Country Mauritius
Year 2014
Type of Measure Institutional mechanisms
Form of Violence Domestic violence/Intimate partner violence, Violence against women and girls

Brief Description

The Victim Empowerment and Abuser Rehabilitation Policy (VEARP) which was launched in November 2013 has galvanised efforts to denounce gender based violence, sexual abuse and harassment at the worksite.

The VEARP is a training programme targeting the human resource cadres of both private and public sectors. Potential and existing victims as well as perpetrators of Gender Based Violence can be channelled to appropriate support services.

The Victim Empowerment and Abuser Rehabilitation Policy is a strategic and practical document. It aims at:
1) Making available VEARP services to stakeholders engaged in the fight against gender-based violence so that they may assist effectively both abusers and victims to end the vicious cycle of domestic violence.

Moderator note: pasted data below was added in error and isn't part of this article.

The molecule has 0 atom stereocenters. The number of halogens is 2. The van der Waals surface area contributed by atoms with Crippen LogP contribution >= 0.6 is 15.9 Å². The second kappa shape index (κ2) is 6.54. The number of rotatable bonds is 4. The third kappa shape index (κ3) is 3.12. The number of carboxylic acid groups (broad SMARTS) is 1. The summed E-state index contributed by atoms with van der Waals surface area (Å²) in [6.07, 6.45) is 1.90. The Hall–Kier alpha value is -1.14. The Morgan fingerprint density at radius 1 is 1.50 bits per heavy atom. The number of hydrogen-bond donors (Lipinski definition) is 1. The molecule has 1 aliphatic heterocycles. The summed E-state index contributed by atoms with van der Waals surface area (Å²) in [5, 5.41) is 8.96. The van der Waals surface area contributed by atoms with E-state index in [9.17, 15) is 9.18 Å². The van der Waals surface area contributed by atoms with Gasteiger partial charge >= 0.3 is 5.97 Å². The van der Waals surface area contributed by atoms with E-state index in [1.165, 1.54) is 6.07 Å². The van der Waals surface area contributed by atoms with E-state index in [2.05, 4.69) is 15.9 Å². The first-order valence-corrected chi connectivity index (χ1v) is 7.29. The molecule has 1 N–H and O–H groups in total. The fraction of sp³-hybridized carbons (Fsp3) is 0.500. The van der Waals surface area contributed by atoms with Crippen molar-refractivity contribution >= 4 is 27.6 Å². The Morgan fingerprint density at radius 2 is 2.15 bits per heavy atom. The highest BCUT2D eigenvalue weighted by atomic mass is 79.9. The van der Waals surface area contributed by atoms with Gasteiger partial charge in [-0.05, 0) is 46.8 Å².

2) It is also in line with the objectives of the Ministery of Gender Equality, Child Development and Family Welfare  to harness collective effort in eliminating gender-based violence.
3)It contributes, as well, to set guidelines for both the public and the private sectors in establishing workplace initiatives to fight gender-based violence.

A study commissioned by UNDP on “The Extent, Nature, and Costs of Domestic Violence to the Mauritian Economy” was conducted between 2008 and 2009 by the Mauritius Research Council. The study was released in 2010 and its key objectives were to determine the extent and nature of domestic violence in the country as well as to attempt to put a cost to this social problem. The study revealed that the burden of domestic violence in the Republic of Mauritius costed the economy some Rs. 1.4 billion (US $46,666,667) between 2008 and 2009. The Government subsequently developed the Victim Empowerment and Abuser Rehabilitation Policy, which aimed at empowering the human resource personnel of both the public and private sectors, through capacity building programmes, to detect cases of Gender Based Violence (GBV) and refer both victims and perpetrators to the Family Support Bureaux.

Source of Information

Government of Mauritius, National Review on Beijing +20, 2014 p. 29, 31


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